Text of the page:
Retired Navy captain and trailblazer for women’s equality in the service dies at 76
Editor’s Note: Retired Navy Captain Kathy Bruyere, one of the original volunteer staff members at Miramar National Cemetery, died Sept. 3, in San Diego. Highly respected by all associated with the cemetery, she was a friend and ally of the Miramar National Cemetery Support Foundation.
(The following article was published Sept. 10, 2020, in Navy Times.)
By Diana Stancy Correll
Retired Navy Capt. Kathy Bruyere, a pioneer for women’s equality in the Navy, died Sept. 3 in San Diego following a battle with cancer, according to her family.
Bruyere, 76, grew up in an Army family and joined the Navy in 1966 after graduating from Chestnut Hill College in Philadelphia. Two years later, she married her first husband, then Navy Lt. Kellie Byerly, and the two later became the first officer couple to attend the Naval War College in Rhode Island.
She also served as a recruiter during the Vietnam War and at the Bureau of Naval Personnel, which was then in Washington, among other assignments.
In January 1976, she gained a measure of fame as one of 12 women featured on the cover of Time magazine for a “Women of the Year” (1975) issue — which was done in lieu of the annual “Person of the Year” issue. At the time, she was a lieutenant commander, and in 1975 had become the first woman tapped as a flag secretary and aide to an admiral, according to Time magazine.
Female sailors had worked on the staffs of admirals, the Time story noted, “but had far less authority than Byerly. She heads the admiral’s staff and handles all liaison between his headquarters and the nine Pacific training commands.”
In the issue, she acknowledged that she was not thrilled about the potential for combat but said she “would not like to deny any woman the opportunity to do anything she is capable of doing, including firing a gun.”
Cleared the path for women.
A year later, she and five other female sailors helped clear the path for women to serve on ships and aircraft engaged in combat — assignments previously barred to them under the Women’s Armed Services Integration Act of 1948.
The sailors, who claimed their careers and potential promotions were negatively impacted by the policy, filed a class-action lawsuit against the secretary of defense and secretary of the Navy in 1977, and U.S. District Judge John Sirica, of Watergate fame, determined the law was unconstitutional in 1978.
“Some people thought it was treason — ‘How dare I try to challenge the system?’ “; Bruyere told the Orlando Sentinel in a 1991 interview. “But others kept saying, ” ‘Good for you, good for you.’”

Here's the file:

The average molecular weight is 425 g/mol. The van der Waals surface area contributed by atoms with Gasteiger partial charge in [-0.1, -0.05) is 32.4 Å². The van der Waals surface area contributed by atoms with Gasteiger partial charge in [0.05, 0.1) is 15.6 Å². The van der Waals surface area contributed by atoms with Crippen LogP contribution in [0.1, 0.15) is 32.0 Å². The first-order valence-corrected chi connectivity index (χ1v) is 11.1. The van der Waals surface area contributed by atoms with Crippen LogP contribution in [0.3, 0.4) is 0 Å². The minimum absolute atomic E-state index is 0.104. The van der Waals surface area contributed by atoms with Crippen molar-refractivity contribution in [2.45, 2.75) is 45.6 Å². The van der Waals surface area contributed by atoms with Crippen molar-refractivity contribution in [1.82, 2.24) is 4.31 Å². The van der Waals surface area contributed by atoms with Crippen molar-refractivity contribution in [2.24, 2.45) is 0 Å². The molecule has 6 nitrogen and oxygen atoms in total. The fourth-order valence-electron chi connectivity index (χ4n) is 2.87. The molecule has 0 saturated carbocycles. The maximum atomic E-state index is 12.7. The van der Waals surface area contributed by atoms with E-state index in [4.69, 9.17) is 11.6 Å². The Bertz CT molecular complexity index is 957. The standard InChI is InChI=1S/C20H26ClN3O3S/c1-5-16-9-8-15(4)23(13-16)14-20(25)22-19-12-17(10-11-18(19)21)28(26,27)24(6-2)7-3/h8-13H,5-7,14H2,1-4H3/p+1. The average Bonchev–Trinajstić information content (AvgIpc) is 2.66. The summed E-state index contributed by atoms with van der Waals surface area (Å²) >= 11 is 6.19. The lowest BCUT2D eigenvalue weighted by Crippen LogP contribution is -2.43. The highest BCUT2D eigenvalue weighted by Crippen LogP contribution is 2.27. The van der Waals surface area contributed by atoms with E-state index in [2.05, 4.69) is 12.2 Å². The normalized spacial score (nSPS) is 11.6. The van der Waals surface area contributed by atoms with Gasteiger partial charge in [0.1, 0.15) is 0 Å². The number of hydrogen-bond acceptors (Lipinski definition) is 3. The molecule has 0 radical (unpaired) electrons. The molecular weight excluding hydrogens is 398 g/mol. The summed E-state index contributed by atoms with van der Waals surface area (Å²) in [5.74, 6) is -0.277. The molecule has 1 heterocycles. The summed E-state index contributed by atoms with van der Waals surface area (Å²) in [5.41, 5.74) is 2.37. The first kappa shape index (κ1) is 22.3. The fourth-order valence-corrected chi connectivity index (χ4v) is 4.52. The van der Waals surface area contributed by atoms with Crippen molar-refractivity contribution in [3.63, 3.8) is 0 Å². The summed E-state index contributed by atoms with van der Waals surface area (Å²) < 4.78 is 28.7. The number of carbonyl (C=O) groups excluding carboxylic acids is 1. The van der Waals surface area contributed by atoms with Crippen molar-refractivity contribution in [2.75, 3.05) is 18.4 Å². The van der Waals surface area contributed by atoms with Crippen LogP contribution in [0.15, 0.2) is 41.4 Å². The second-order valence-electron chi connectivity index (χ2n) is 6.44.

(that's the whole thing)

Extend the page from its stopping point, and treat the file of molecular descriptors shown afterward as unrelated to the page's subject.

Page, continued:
She went on the serve as special assistant to the chief of naval operations for women’s policy, where she was involved in a 1987 study examining career opportunities for women in the Navy and sexism across the service.
A year later, as the first female executive officer of the Navy’s New York Recruiting District, she and Byerly divorced and she later met and married her second husband, Thomas Bruyere, also a Navy officer.
In June 1991, Bruyere, by then a captain with 25 years of service, took charge of the Navy’s only boot camp that included women, according to the report in the Sentinel, which described her as “arguably one of the Pentagon’s top experts on women in the Navy.”
The Orlando Naval Training Center. which processed 30,000 enlistees a year, one third of them female, had been severely criticized the year before for its handling of rape and sexual harassment cases. It was also slated for closure. Bruyere remained undaunted.
She viewed the command as an opportunity to create coeducational training and study programs, fostering teamwork and mutual respect in the hope of reducing abuse and assault incidents, she told the Sentinel.
“This is where you plant the seeds, giving recruits the opportunity to solve problems as professionals, to respect each other’s talents,” she told the newspaper.
Wanted to make a difference
Bruyere retired in 1994. Looking back on her naval career, Bruyere said she was most proud of the work she did “to make a difference and help to open equal opportunities for all,” she told the San Diego Veterans Magazine in March 2020.
When asked about the groundbreaking lawsuit, Bruyere told the magazine, “I just believe we should all have the same opportunities.”
“There is nothing today’s women cannot do — we need them to keep charging ahead,” she said.
In retirement, Bruyere continued to serve her community, her family said. She was on the boards for the local chapters of the San Diego Parkinson’s Association, the San Diego Alzheimer’s Association, the George G. Glenner Center for Memory Care and Caregiver Support, and the San Diego chapter of the Military Officers Association of America. She also volunteered as a volunteer for 11 years at the Miramar National Cemetery, where her husband is interred.
The couple was together for more than 20 years before Thomas, also a retired captain, died in 2009 after a 15-year battle with Parkinson’s disease.
Bruyere, who died at Paradise Valley Hospital in San Diego, is survived by four brothers, one sister, three stepsons and 10 grandchildren. According to her family, she will be buried with full military honors at Miramar.
“Kathy was always so positive and selflessly concerned for the betterment of institutions and others professionally and personally,” said her stepson, retired Army Lt. Col. Trent Bruyere. “Frankly, she left this world a better place and will be missed.”